Government support has helped European economies bounce back more strongly than expected – but at the cost of spiralling public debt.

The Bundesbank president has warned of a ‘debt illusion’ because this borrowing is spread across numerous schemes and policies, all of which must eventually be repaid. But if the pandemic continues to depress demand, even more deficit spending might be required and Europe should use its illusion.

However, if coronavirus causes lasting disruption to Europe’s supply capacity, there may be limits to the benefits of more borrowing. Indeed, too much deficit spending may be damaging in the long run.

Economies that locked down longest, like those reliant on tourism, fared worst and should see the largest rebounds even if that means slower future growth. But the bounce is already waning.

Europe’s exporters face Brexit in 2021 and the highly uncertain global outlook, plus spare capacity, will likely subdue business investment even if the EU’s 750bn euro recovery fund provides a boost further ahead.

So household spending is all-important. And while retail sales have rebounded, job insecurity and uncertainty means savings rates are unlikely to return to pre-pandemic levels. Higher unemployment will rise – though state support has delayed the increase – and loss of income means consumption growth will likely remain slow into 2021.

We expect Eurozone GDP to fall 7.6 per cent in 2020 and grow 5.7 per cent next year, then 2.5 per cent in 2022. But even at the end of 2022 we see GDP being more than 2 per cent below its pre-pandemic path.

COVID-19 seems to have reduced aggregate demand more than supply capacity in the near-term, so inflation is likely to remain well below both its pre-pandemic trajectory and the European Central Bank’s target. Monetary policy can thus be eased in December: we expect the Pandemic Emergency Purchase Programme to be increased by 250bn euro to 1,600bn euro and the purchase period extended to the end of 2021.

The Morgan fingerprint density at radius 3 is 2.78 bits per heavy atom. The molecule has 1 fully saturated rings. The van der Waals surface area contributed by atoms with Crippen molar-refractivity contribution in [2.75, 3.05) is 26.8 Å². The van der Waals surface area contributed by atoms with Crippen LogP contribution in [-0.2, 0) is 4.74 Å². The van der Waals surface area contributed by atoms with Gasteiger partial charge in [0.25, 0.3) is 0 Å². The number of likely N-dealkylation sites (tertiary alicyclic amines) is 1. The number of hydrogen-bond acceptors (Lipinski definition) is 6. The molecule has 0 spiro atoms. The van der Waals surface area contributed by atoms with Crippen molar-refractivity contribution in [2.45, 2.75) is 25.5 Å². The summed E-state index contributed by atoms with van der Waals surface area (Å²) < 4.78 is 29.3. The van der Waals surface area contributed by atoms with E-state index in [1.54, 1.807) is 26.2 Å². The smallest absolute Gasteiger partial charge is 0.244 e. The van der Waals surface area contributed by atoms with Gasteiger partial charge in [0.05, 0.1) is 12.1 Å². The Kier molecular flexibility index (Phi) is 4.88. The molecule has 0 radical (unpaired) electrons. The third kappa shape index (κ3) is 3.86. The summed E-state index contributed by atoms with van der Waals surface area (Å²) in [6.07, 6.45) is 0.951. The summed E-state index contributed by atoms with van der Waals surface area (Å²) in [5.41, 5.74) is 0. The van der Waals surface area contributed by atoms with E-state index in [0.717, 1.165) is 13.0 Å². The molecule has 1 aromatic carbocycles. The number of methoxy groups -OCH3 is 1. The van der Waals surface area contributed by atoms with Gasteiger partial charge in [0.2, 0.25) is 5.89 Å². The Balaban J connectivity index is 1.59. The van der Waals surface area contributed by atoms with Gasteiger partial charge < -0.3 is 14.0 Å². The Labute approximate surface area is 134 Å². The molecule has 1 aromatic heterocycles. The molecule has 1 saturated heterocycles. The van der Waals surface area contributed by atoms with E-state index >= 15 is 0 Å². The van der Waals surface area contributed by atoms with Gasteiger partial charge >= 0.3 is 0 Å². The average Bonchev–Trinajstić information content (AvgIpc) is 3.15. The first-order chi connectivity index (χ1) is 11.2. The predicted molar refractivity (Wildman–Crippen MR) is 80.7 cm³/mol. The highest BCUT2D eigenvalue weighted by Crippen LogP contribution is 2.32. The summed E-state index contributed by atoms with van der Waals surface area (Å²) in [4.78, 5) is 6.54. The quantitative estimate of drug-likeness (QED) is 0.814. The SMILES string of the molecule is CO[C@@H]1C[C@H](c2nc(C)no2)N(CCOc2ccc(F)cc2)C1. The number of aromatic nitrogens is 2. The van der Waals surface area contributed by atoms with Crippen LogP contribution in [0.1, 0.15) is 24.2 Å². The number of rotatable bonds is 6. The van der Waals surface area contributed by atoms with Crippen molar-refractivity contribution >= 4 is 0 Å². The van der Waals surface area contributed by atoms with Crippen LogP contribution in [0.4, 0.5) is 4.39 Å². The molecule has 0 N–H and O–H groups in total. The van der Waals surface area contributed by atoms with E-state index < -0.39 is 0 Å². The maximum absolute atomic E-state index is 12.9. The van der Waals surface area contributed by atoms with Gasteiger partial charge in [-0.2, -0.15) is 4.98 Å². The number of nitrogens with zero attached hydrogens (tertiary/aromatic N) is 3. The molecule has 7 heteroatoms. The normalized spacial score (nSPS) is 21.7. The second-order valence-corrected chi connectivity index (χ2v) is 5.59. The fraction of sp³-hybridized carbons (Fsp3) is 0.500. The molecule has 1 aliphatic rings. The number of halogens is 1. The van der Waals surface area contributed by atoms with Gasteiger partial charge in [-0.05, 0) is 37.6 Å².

A fiscal stimulus of just over 4 per cent of GDP this year will mean record Eurozone debt-to-GDP ratios but the recovery should allow deficits to fall next year.

However, more and more deficit spending is not without risks. Borrowing to pay people to do nothing is not a sustainable strategy. And COVID-19 could prove a large supply shock as the long-term unemployed lose skills or as companies fail. By damaging aggregate supply, ever more stimulus could eventually stoke inflation.

There is also a risk that higher debt locks Europe’s economies into ever-slower growth in living standards. If the government borrows from the relatively wealthy – who tend to spend a smaller proportion of their income – growth could slow when it raises taxes or cuts spending to pay them back. Not only could this widen inequality, it could mean that deficit-spending now eventually results in slower growth and, in turn, lower interest rates and even higher debt.

The easier near-term path for Europe’s policymakers would be to use their illusion and let it take them where it may. But if debt continues to spiral and natural interest rates fall, it might eventually be best to fund spending via more active re-distribution.

First published 1 October 2020.

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